For the corresponding triangle center there are four distinct possibilities:
 cos(A) : cos(B) : cos(C) if the reference triangle is acute (this is also the circumcenter).
 [cos(A) + sec(B)sec(C)] : [cos(B) − sec(B)] : [cos(C) − sec(C)] if the angle at A is obtuse.
 [cos(A) − sec(A)] : [cos(B) + sec(C)sec(A)] : [cos(C) − sec(C)] if the angle at B is obtuse.
 [cos(A) − sec(A)] : [cos(B) − sec(B)] : [cos(C) + sec(A)sec(B)] if the angle at C is obtuse.
Routine calculation shows that in every case these trilinears represent the incenter of the tangential triangle. So this point is a triangle center that is a close companion of the circumcenter.
Bisymmetry and invariance
Reflecting a triangle reverses the order of its sides. In the image the coordinates refer to the (c,b,a) triangle and (using "" as the separator) the reflection of an arbitrary point α : β : γ is γ  β  α. If f is a triangle center function the reflection of its triangle center is f(c,a,b)  f(b,c,a)  f(a,b,c) which, by bisymmetry, is the same as f(c,b,a)  f(b,a,c)  f(a,c,b). As this is also the triangle center corresponding to f relative to the (c,b,a) triangle, bisymmetry ensures that all triangle centers are invariant under reflection. Since rotations and translations may be regarded as double reflections they too must preserve triangle centers. These invariance properties provide justification for the definition.
Alternative terminology
Some other names for dilation are uniform scaling, isotropic scaling, homothety, and homothecy.
NonEuclidean and other geometries
The study of triangle centers traditionally is concerned with Euclidean geometry, but triangle centers can also be studied in nonEuclidean geometry.^{ [9]} Spherical triangle centers can be defined using spherical trigonometry.^{ [10]} Triangle centers that have the same form for both Euclidean and hyperbolic geometry can be expressed using gyrotrigonometry.^{ [11]}^{ [12]}^{ [13]} In nonEuclidean geometry, the assumption that the interior angles of the triangle sum to 180 degrees must be discarded.
Centers of tetrahedra or higherdimensional simplices can also be defined, by analogy with 2dimensional triangles.^{ [13]}
Some centers can be extended to polygons with more than three sides. The centroid, for instance, can be found for any polygon. Some research has been done on the centers of polygons with more than three sides.^{ [14]}^{ [15]}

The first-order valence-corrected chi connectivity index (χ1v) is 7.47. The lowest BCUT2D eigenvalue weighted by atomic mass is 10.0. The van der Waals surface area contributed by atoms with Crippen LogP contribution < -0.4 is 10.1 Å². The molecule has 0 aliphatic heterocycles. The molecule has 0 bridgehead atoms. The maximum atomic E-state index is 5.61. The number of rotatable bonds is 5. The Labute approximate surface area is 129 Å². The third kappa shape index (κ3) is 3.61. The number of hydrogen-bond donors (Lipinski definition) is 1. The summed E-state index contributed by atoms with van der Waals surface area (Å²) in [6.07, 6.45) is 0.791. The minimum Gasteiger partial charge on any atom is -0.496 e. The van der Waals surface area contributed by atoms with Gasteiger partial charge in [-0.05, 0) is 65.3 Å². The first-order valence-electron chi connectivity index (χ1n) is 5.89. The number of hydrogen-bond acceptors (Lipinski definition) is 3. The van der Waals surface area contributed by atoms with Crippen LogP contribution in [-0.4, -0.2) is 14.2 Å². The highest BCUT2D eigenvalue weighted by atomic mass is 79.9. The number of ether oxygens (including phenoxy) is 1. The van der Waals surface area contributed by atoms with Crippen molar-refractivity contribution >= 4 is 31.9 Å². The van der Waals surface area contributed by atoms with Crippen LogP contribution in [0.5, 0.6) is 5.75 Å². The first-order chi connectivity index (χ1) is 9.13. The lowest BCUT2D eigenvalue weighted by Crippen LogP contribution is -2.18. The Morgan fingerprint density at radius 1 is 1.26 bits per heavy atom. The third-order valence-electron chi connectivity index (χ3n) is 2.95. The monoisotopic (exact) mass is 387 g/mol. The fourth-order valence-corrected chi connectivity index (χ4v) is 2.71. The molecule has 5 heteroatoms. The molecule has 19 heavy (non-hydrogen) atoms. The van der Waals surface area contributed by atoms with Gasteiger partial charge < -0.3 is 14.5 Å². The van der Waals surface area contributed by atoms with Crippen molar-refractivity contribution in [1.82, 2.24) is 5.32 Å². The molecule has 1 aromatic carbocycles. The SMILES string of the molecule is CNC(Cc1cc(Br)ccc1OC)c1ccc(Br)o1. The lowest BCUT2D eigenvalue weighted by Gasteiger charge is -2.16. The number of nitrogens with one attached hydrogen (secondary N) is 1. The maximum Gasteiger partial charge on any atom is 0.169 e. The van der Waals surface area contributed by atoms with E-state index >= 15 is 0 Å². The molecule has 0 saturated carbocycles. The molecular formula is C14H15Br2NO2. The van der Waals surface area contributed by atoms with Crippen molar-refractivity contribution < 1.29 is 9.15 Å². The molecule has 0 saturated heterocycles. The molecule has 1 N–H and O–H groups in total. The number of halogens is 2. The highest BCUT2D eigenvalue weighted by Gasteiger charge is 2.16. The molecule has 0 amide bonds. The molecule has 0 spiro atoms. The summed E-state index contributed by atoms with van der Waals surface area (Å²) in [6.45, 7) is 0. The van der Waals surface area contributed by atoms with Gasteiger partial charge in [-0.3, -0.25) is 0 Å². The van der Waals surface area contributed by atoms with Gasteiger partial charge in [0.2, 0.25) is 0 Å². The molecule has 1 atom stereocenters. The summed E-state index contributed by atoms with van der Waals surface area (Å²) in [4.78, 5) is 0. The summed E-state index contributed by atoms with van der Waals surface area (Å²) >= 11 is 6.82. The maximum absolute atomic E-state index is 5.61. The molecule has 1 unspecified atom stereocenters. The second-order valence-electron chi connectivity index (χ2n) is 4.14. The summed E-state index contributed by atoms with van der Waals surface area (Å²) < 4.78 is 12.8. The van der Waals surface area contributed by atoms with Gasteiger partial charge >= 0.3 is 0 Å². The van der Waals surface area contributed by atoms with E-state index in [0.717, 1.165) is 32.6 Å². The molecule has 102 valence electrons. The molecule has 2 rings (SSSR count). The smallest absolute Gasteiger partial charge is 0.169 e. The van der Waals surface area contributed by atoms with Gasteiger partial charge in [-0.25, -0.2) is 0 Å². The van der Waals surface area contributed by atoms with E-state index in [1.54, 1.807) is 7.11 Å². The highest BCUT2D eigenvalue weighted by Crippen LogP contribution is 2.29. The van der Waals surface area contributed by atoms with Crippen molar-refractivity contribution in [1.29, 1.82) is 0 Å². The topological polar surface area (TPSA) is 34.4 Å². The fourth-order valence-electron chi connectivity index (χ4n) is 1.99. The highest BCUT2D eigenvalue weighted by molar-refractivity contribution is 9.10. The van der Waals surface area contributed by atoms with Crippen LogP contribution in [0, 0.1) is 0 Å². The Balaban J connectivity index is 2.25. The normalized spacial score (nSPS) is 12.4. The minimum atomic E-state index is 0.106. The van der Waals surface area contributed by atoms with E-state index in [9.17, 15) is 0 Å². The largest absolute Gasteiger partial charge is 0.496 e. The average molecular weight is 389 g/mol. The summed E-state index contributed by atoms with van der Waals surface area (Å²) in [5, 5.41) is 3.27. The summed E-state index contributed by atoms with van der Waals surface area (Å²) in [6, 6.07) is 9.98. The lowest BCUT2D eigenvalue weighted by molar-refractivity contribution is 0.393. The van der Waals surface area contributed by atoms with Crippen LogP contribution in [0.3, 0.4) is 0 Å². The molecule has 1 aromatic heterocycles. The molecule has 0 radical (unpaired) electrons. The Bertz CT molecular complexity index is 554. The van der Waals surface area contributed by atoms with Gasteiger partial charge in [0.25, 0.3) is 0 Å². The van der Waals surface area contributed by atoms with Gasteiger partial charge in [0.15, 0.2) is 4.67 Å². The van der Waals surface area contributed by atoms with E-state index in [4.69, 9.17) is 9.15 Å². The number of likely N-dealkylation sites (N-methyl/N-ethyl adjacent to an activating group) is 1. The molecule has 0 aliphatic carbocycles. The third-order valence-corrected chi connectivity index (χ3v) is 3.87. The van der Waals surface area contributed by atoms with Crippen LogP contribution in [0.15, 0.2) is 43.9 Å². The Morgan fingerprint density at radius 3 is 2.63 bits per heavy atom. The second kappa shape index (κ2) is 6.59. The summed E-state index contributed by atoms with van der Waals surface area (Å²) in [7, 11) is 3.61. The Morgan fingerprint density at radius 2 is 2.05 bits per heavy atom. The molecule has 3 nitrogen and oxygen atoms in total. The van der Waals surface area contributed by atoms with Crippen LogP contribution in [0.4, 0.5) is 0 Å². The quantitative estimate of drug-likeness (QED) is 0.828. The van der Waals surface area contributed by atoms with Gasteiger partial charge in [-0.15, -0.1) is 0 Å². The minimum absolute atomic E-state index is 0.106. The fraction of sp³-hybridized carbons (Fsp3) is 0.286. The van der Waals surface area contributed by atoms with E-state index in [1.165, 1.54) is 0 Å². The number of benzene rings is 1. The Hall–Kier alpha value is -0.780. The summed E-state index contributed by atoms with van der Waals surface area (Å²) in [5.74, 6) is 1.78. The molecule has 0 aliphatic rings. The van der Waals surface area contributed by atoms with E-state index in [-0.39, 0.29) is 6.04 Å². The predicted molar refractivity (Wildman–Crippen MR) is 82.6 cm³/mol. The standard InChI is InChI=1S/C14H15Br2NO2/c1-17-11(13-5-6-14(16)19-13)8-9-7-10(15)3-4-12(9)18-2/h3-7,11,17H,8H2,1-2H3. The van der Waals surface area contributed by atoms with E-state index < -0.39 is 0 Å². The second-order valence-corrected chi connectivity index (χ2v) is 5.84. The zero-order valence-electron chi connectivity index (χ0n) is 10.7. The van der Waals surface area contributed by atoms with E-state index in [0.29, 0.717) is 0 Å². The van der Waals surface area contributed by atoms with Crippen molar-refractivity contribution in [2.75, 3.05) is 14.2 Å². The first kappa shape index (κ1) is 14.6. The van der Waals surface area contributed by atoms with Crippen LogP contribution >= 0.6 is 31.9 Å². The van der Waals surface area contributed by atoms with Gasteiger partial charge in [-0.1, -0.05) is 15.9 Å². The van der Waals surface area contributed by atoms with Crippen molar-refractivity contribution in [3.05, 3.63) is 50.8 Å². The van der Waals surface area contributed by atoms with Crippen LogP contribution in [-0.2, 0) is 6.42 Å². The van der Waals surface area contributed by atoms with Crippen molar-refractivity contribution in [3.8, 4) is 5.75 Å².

See also
Notes

^
Kimberling, Clark.
"Triangle centers". Retrieved 20090523.
Unlike squares and circles, triangles have many centers. The ancient Greeks found four: incenter, centroid, circumcenter, and orthocenter. A fifth center, found much later, is the Fermat point. Thereafter, points now called ninepoint center, symmedian point, Gergonne point, and Feuerbach point, to name a few, were added to the literature. In the 1980s, it was noticed that these special points share some general properties that now form the basis for a formal definition of triangle center
 ^ Kimberling, Clark (11 Apr 2018) [1994]. "Central Points and Central Lines in the Plane of a Triangle". Mathematics Magazine. 67 (3): 163–187. doi: 10.2307/2690608. JSTOR 2690608.
 ^ Kimberling, Clark. "This is PART 20: Centers X(38001)  X(40000)". Encyclopedia of Triangle Centers.
 ^ Weisstein, Eric W. "Triangle Center". MathWorld–A Wolfram Web Resource. Retrieved 25 May 2009.
 ^ Weisstein, Eric W. "Triangle Center Function". MathWorld–A Wolfram Web Resource. Retrieved 1 July 2009.
 ^ Bicentric Pairs of Points, Encyclopedia of Triangle Centers, accessed 20120502
 ^ Weisstein, Eric W. "Kimberling Center". MathWorld–A Wolfram Web Resource. Retrieved 25 May 2009.
 ^ Weisstein, Eric W. "Major Triangle Center". MathWorld–A Wolfram Web Resource. Retrieved 25 May 2009.
 ^ Russell, Robert A. (20190418). "NonEuclidean Triangle Centers". arXiv: 1608.08190 [ math.MG].

^ Rob, Johnson.
"Spherical Trigonometry" (PDF). Cite journal requires
journal=
( help)  ^ Hyperbolic Barycentric Coordinates, Abraham A. Ungar, The Australian Journal of Mathematical Analysis and Applications, AJMAA, Volume 6, Issue 1, Article 18, pp. 135, 2009
 ^ Hyperbolic Triangle Centers: The Special Relativistic Approach, Abraham Ungar, Springer, 2010
 ^ ^{a} ^{b} Barycentric Calculus In Euclidean And Hyperbolic Geometry: A Comparative Introduction, Abraham Ungar, World Scientific, 2010^{[ dead link]}

^ AlSharif, Abdullah; Hajja, Mowaffaq; Krasopoulos, Panagiotis T. (200911).
"Coincidences of Centers of Plane Quadrilaterals". Results in Mathematics. 55 (3–4): 231–247.
doi:
10.1007/s0002500904176.
ISSN
14226383. Check date values in:
date=
( help)  ^ PrietoMartínez, Luis Felipe; SánchezCauce, Raquel (20210402). "Generalization of Kimberling's Concept of Triangle Center for Other Polygons". Results in Mathematics. 76 (2): 81. arXiv: 2004.01677. doi: 10.1007/s00025021013884. ISSN 14209012.
External links
 Manfred Evers, On Centers and Central Lines of Triangles in the Elliptic Plane
 Manfred Evers, On the geometry of a triangle in the elliptic and in the extended hyperbolic plane
 Clark Kimberling, Triangle Centers from University of Evansville
 Ed Pegg, Triangle Centers in the 2D, 3D, Spherical and Hyperbolic from Wolfram Research.
 Paul Yiu, A Tour of Triangle Geometry from Florida Atlantic University.